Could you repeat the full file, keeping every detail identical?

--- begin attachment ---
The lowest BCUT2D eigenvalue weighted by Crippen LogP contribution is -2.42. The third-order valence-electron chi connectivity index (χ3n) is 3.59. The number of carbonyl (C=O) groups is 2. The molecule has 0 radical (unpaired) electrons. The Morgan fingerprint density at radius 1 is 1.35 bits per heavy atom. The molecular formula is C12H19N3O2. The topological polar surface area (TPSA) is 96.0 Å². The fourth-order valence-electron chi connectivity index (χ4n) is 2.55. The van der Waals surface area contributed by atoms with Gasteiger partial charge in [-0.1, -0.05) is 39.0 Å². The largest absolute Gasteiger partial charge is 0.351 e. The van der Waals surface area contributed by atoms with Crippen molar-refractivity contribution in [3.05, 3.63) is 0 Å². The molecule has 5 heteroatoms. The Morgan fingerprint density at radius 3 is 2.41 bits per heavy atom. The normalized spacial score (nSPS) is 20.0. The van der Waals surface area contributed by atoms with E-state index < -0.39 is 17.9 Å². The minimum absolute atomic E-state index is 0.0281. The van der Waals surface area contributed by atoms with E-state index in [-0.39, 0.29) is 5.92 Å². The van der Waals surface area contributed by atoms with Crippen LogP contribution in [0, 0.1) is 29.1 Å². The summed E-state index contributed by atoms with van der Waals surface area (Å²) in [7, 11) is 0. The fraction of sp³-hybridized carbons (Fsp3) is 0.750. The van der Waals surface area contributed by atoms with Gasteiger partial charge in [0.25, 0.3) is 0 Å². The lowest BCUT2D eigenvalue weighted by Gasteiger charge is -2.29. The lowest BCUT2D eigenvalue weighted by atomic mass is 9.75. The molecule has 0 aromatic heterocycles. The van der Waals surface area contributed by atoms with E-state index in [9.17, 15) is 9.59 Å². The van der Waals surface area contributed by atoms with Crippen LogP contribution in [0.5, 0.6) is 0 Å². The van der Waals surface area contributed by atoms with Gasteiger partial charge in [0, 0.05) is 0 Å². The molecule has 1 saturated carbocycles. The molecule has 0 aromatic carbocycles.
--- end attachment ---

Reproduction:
The lowest BCUT2D eigenvalue weighted by Crippen LogP contribution is -2.42. The third-order valence-electron chi connectivity index (χ3n) is 3.59. The number of carbonyl (C=O) groups is 2. The molecule has 0 radical (unpaired) electrons. The Morgan fingerprint density at radius 1 is 1.35 bits per heavy atom. The molecular formula is C12H19N3O2. The topological polar surface area (TPSA) is 96.0 Å². The fourth-order valence-electron chi connectivity index (χ4n) is 2.55. The van der Waals surface area contributed by atoms with Gasteiger partial charge in [-0.1, -0.05) is 39.0 Å². The largest absolute Gasteiger partial charge is 0.351 e. The van der Waals surface area contributed by atoms with Crippen molar-refractivity contribution in [3.05, 3.63) is 0 Å². The molecule has 5 heteroatoms. The Morgan fingerprint density at radius 3 is 2.41 bits per heavy atom. The normalized spacial score (nSPS) is 20.0. The van der Waals surface area contributed by atoms with E-state index < -0.39 is 17.9 Å². The minimum absolute atomic E-state index is 0.0281. The van der Waals surface area contributed by atoms with E-state index in [-0.39, 0.29) is 5.92 Å². The van der Waals surface area contributed by atoms with Crippen LogP contribution in [0, 0.1) is 29.1 Å². The summed E-state index contributed by atoms with van der Waals surface area (Å²) in [7, 11) is 0. The fraction of sp³-hybridized carbons (Fsp3) is 0.750. The van der Waals surface area contributed by atoms with Gasteiger partial charge in [0.25, 0.3) is 0 Å². The lowest BCUT2D eigenvalue weighted by Gasteiger charge is -2.29. The lowest BCUT2D eigenvalue weighted by atomic mass is 9.75. The molecule has 0 aromatic heterocycles. The van der Waals surface area contributed by atoms with E-state index in [9.17, 15) is 9.59 Å². The van der Waals surface area contributed by atoms with Crippen LogP contribution in [0.5, 0.6) is 0 Å². The van der Waals surface area contributed by atoms with Gasteiger partial charge in [0, 0.05) is 0 Å². The molecule has 1 saturated carbocycles. The molecule has 0 aromatic carbocycles.